Unchecked spruce budworm infestations have been known to completely devastate a local environment. For example, a study of an infestation in British Columbia was found to cover 3.2 million hectares in 2013, a jump from 2.2 of the year before. That’s roughly the size of Belgium. Even worse, experts estimate that 90% of the trees infested with the spruce budworm in that area are likely to die.
Range of Infestation
The spruce budworm is often broken up into two different species: the eastern and western budworm. They are basically the same creature and are both heavily destructive in various parts of the northern United States and Canada.
For example, the western spruce budworm is present in:
Eliminating spruce budworms for your trees requires patience and a variety of control techniques. A combination of the following control methods should kill off many of your tree’s invaders:
Now that you have an insight into the spruce budworm, use that information to get it out of your yard and your trees forever. If you don’t think you can handle it on your own, call a tree services expert, such as Tidd Tree, as soon as possible.
Whether it’s a small home orchard or a larger operation, weed control around the trees is vital. Not only does it make access for care and harvesting simpler, weeds also compete with the trees for necessary nutrients and water. A soft covering of grass is the perfect mulch in your orchards. The grass provides a mulch, which helps cool the soil, retains moisture, and prevents the topsoil from rinsing away. This guide will help you implement a grass mulching plan in your orchard.
The area beneath the trees is obviously shaded, which rules out many of the sun-loving turf grasses. For this reason, St. Augustine grass is a natural choice, since it thrives in shade. It’s one drawback is that it can take several months to establish, during which time regular weed control is necessary. It becomes fairly low maintenance once it is growing well.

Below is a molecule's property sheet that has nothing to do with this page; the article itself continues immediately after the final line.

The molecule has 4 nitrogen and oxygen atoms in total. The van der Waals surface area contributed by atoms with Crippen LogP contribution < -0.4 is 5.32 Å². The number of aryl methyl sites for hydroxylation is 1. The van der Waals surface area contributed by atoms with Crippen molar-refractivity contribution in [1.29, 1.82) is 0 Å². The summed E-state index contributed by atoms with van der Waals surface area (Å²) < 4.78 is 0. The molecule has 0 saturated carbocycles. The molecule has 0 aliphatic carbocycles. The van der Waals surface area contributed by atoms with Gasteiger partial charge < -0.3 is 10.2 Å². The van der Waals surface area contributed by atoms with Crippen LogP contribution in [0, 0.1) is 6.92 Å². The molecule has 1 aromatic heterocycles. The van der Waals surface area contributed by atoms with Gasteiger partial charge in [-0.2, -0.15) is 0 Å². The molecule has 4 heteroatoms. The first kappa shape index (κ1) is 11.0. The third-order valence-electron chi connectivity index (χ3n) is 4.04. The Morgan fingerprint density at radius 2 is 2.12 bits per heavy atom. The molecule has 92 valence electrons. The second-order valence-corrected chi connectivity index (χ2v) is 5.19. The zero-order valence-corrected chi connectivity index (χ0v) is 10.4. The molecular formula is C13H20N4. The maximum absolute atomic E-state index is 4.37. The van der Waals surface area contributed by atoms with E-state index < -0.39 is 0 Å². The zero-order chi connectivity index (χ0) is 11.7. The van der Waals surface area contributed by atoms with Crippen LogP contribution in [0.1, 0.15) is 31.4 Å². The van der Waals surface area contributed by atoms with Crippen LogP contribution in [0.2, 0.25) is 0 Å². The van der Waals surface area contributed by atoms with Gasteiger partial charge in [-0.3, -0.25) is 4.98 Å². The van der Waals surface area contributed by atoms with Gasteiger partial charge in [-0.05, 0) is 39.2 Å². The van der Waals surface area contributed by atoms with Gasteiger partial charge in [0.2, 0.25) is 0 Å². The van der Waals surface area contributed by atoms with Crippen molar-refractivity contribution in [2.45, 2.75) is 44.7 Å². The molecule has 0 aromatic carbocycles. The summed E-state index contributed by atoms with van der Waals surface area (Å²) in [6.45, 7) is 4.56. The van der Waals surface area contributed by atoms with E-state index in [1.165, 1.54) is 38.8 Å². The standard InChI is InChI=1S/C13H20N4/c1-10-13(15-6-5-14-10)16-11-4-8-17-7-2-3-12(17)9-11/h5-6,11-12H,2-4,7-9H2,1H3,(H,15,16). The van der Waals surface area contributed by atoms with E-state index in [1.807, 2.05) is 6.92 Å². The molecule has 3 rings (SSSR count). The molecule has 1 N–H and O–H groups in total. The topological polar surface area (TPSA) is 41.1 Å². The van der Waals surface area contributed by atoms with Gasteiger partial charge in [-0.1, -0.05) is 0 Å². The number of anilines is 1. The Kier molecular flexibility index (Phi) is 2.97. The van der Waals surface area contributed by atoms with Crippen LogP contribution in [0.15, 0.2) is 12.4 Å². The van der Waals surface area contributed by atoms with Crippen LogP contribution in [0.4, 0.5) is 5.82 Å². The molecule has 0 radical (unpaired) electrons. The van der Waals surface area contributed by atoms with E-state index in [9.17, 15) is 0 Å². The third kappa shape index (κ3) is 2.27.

Annual ryegrasses are another option, since they can grow and establish quickly without the need for the initial establishment period required of St. Augustine. Their primary drawback is that they will need to be reseeded annually to ensure a lush ground cover.
Grass provides additional benefits in the orchard, beyond those listed above. Grasses, like most green foliage plants, contain a lot of nitrogen. Nitrogen is a necessary component for healthy plant growth, including the growth of trees. Leaving the grass clipping on the ground to decompose between the orchard trees returns this nitrogen to the ground, where it can aid future plant growth.
Organic mulches, such as straw, are sometimes used instead of grass. Although these keep down weeds and conserve water, they also can harbor insects and disease organisms, or provide hiding and nesting sites for small rodents. These pests can then attack your fruit trees. Healthy grass is generally free of these pests.
Caring for grass mulch beneath the fruit trees is fairly straightforward. The grass will require fertilization with a lawn fertilizer in spring, followed by mowing to control the height for orchard access. Keeping a small ring of soil bare just around the base of each tree can minimize the chances of lawnmower damage to the tree trunks.
Grass also requires watering, although grasses like St. Augustine can generally survive brief dry periods and will green up again when the moisture returns. Usually natural rainfall combined with the irrigation necessary for the fruit trees is sufficient to keep the grass healthy.
For more information, contact a company like California Sod Center.